I first flew into Manaus where I had an overnight layover and stayed with another American missionary named Jim Benson. During that short stay with Jim, he introduced me to the violence and corruption of Brazil. He told me a little about the different missions in northern Brazil and how there are tens of thousands of unreached communities along the Amazon. Jim was an extremely interesting person who has served in the military and lived in almost all 50 states. I think if I had spent my entire trip talking with Jim, it would have been a trip worthwhile.
After my all too short layover in Manaus I finally flew into Santarem where I was picked up by the entire Steidinger family. All of the kids wanted to come along; what a warm welcome! We had to drive all the way across town to get back to the mission and the streets of Santarem are very poorly maintained with potholes that could swallow a small truck. The lanes in the streets might have been painted once, but a “four-lane” road was treated more like a seven-lane road with cars, motorcycles, and trucks doing whatever it took to get ahead each other while dodging potholes, stray dogs, and horse drawn carts. Matt had obviously adjusted well to the culture as he raced through the traffic and potholes with formula 1 precision. Luke calmly read his book in the back of the car seemingly unaware of the surrounding traffic buzzing like a beehive.
That afternoon I helped Matt attach a wing to his float-plane named Rebel. Two bolts and a prayer later, we had the wing attached. Matt always test flies his planes after a repair to make sure all of the instruments are working correctly. He asked me if I would like to go with him to test fly the amateur built float plane over the Tapajos river that had a missing wing just minutes before. He didn’t have to ask me twice! I waved to the fishermen in their canoes as we skipped, bounced, and lifted off the water in the orange light of the setting sun.
Marcos (left) and his father, Nilton (Right)
That night we stopped at a small village along the river. Even though it was a Saturday night, the river community was very excited to have church and hear the visiting pastors preach. We started with worship lead by an electric guitar and drum set. The entire community was in the church with their hands raised in worship. Each of the visiting pastors took turns going up to preach. Marcos very graciously translated the fast-paced, energetic sermons for me to hear.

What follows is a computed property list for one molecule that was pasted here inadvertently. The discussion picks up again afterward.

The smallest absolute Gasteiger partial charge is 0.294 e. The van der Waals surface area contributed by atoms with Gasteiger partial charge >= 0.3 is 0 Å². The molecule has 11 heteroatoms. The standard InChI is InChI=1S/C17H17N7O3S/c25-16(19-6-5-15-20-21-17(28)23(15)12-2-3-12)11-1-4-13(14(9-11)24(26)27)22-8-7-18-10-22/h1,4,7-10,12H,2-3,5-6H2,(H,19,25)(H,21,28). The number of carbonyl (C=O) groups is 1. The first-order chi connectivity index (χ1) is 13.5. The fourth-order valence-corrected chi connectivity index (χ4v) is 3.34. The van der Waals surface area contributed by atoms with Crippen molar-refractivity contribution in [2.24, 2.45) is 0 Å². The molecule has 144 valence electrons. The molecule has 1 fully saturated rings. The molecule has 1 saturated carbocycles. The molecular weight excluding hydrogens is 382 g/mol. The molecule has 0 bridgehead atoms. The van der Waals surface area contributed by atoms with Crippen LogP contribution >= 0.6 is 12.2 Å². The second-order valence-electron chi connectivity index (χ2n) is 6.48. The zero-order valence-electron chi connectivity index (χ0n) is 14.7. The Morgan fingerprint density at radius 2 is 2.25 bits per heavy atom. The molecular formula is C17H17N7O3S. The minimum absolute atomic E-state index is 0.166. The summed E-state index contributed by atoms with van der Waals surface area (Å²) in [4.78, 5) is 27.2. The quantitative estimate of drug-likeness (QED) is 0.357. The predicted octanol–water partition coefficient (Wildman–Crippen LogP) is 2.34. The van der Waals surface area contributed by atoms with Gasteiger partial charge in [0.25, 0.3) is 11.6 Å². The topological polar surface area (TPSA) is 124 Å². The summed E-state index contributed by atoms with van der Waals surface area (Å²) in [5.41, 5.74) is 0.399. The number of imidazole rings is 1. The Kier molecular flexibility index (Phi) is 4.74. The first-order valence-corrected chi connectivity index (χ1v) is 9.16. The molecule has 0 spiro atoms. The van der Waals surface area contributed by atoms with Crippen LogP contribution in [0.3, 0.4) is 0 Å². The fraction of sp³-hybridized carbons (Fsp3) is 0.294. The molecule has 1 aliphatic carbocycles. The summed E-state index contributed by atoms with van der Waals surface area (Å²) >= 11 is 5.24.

The next day we took off down the river again. We found a sandbar just up the river of Santarem and spent most of the singing praise songs on the boat and swimming around the sandbar.
During my stay, I also got to go to church with the Steidinger family. There are dozens of small Igreja da Paz churches all over the city. We attended the largest church. The worship and sermons had so much energy and passion! I couldn’t help but feel rejuvenated and encouraged even though I didn’t understand much of what was being said.
My favorite part of the trip was all of the many wonderful people I met. I would describe Brazilians as being friendly, genuine, and anxious to celebrate anything! Saying hello or goodbye to anyone involves a ritual of a dozen hugs! I personally wouldn’t mind if America adopted that practice 😊. While I was sitting in the Santarem airport before I flew out, some men tried to talk to me. They were obviously fascinated by an American in Santarem. We had a hard time communicating, but I recognized the words “Igreja da Paz” and I quickly lit up! Yes! That’s why I’m here! One of the men explained through cognates and hand gestures that he was a pastor and the other men were his disciples. I told them that the famous pastor, Abe Huber, was my cousin. He’s technically my 2nd cousin once removed, but I don’t know how to say that in Portuguese. They were so impressed they wanted to get a picture with me! They all gave me many hugs and shouted every English word they knew, “Chicago bulls! Michael Jordan! Scottie Pippen!” They each took turns taking pictures with their own smart phones smiling and patting me on the back. Apparently, since I’m part Huber, I’m a celebrity in Brazil! It was a very fun way to end my time there and the epitome of Brazilian friendliness!
Now when I read about the corruption in the news, and see the statics about the violence, it brings me real sorrow. I can’t help but share the burden of my brothers and sisters in Brazil. Brazil is full of beautiful people but you can’t miss the ugly razor wire around the houses and the metal bars covering doors and windows. There is a richness in their joy, but you can’t ignore the poverty that infects the city and the countryside. I had a very fun time, but the main thing I am taking home with me is a new sorrow. Pastor Nilton was right, now that my eyes have been opened to the need in Brazil, I am a part of the story. May Your Kingdom come and Your will be done on earth as it is in heaven.